Learning to Serve in Casablanca

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Semester at Sea
Nov 12, 2015


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Learning to Serve in Casablanca

When the word “Casablanca” is mentioned, most Americans immediately conjure the iconic image of Humphrey Bogart holding Ingrid Bergman’s chin and saying “Here’s looking at you, kid.” While a perfect moment in cinematic history, it does little to capture the bustling economic capitol of Morocco. As Professor Louise Harmon showed her Philosophy of Poverty class, Casablanca’s most notorious neighborhood, Sidi Moumen, holds more grit than a noir film and more generosity than the happiest Hollywood ending.

Sidi Moumen lies in the northeast fringe of Casablanca. It’s a short drive from the city center, but feels years away from the towering corporate buildings and concrete beach resorts. The neighborhood is riddled with shanty-towns amidst half-finished concrete office buildings. It is most famous as the home of the suicide bombers who attacked Casablanca in 2003 and 2007. The class took a tour of the region including a few ghost slums, vacated due to newly erected buildings, where residents have adequate shelter. These new buildings were built directly in response to the Casablanca bombings as part of Morocco’s successful “Cities Without Slums” initiative.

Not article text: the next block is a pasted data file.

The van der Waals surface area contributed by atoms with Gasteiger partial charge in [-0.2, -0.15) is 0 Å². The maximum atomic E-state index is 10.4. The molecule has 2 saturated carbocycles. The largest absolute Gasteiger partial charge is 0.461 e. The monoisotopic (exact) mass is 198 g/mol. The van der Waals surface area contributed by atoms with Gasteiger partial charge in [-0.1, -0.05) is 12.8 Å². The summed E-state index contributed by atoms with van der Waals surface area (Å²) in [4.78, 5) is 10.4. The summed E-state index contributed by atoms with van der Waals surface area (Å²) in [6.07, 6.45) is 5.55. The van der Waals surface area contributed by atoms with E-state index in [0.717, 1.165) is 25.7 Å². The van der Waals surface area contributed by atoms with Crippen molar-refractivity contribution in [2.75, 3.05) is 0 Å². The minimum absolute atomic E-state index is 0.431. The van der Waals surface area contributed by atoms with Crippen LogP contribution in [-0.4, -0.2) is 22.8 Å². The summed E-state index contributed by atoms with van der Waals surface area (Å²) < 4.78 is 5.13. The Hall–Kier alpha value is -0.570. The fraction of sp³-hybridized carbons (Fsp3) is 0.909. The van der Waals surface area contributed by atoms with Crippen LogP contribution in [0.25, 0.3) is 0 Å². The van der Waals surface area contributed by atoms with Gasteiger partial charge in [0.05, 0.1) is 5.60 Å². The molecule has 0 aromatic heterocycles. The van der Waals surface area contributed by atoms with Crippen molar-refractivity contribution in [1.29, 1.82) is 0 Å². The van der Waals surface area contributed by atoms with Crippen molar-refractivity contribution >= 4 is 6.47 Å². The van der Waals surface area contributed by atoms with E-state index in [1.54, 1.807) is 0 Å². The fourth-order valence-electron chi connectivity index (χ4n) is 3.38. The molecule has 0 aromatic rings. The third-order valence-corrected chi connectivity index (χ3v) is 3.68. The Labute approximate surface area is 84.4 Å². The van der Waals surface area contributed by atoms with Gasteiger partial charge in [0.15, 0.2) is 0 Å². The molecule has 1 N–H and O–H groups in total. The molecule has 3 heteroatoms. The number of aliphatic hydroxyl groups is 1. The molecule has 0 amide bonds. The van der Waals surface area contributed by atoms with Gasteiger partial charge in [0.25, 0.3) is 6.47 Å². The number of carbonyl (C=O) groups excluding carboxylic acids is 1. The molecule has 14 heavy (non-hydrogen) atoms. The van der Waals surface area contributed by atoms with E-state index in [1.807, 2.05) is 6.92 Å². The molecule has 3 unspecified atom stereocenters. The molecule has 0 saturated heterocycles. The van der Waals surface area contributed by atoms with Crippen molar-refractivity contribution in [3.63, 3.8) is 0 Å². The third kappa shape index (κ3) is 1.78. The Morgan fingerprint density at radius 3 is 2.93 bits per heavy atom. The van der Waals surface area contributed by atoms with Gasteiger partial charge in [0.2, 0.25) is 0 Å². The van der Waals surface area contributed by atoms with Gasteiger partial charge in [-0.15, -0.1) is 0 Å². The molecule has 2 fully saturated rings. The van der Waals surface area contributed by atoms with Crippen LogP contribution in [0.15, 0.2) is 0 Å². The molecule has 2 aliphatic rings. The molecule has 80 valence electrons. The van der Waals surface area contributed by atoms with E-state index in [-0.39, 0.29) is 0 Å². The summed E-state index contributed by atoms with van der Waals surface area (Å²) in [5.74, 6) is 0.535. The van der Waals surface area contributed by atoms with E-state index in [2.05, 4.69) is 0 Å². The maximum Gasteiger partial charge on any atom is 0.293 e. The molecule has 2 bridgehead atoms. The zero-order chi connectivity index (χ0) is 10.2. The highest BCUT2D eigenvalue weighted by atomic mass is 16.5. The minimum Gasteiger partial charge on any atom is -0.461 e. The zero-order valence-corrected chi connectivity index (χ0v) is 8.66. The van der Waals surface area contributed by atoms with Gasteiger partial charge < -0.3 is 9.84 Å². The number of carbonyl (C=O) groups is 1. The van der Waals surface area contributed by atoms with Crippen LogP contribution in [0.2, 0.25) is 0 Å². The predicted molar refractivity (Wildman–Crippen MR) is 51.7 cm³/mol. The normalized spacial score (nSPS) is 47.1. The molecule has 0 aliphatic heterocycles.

Laurel Hall, a junior Business Management and Studio Art major at Hope College, was a student on the field lab and one of the Fall 2015 Voyage’s IMPACT Scholars. She believes that field labs are integral to the classroom experience on Semester at Sea.

“Seeing a country in the perspective of on the ground, in an area of need makes the port less of a presentation in a sanitized package. The authenticity is greater. Yes, you still see people on the streets and everything that we think of with stereotypes of poverty, but what’s so awesome about the field lab is breaking those stereotypes down and putting faces and real people to those situations.”

The class visited Al Waha clinic, in the heart of the neighborhood, where head nurse, Fatima, gave a guided tour of the facility. Three doctors each see an average of 150 patients per day, ranging from minor medical issues to full prenatal care for women. The pharmacy shelves were fully stocked (a rarity due to theft and corruption in this extremely poor region) and the tour concluded with a video of Fatima and her team literally remaking the clinic from the ground up, tearing down walls, tiling floors and walls, building benches and installing site-wide computer systems. Funded in part by the Gates Foundation, the clinic is a sign of change to coming to Sidi Moumen.

Laurel says that the clinic tour helped to show abstract concepts from the classroom with real world applications. “We know [accessibility] is one of the markers of poverty. While it might not have been as nice as our hospitals, Al Waha was accessible so that people who needed help could get it. It is breaking that barrier.”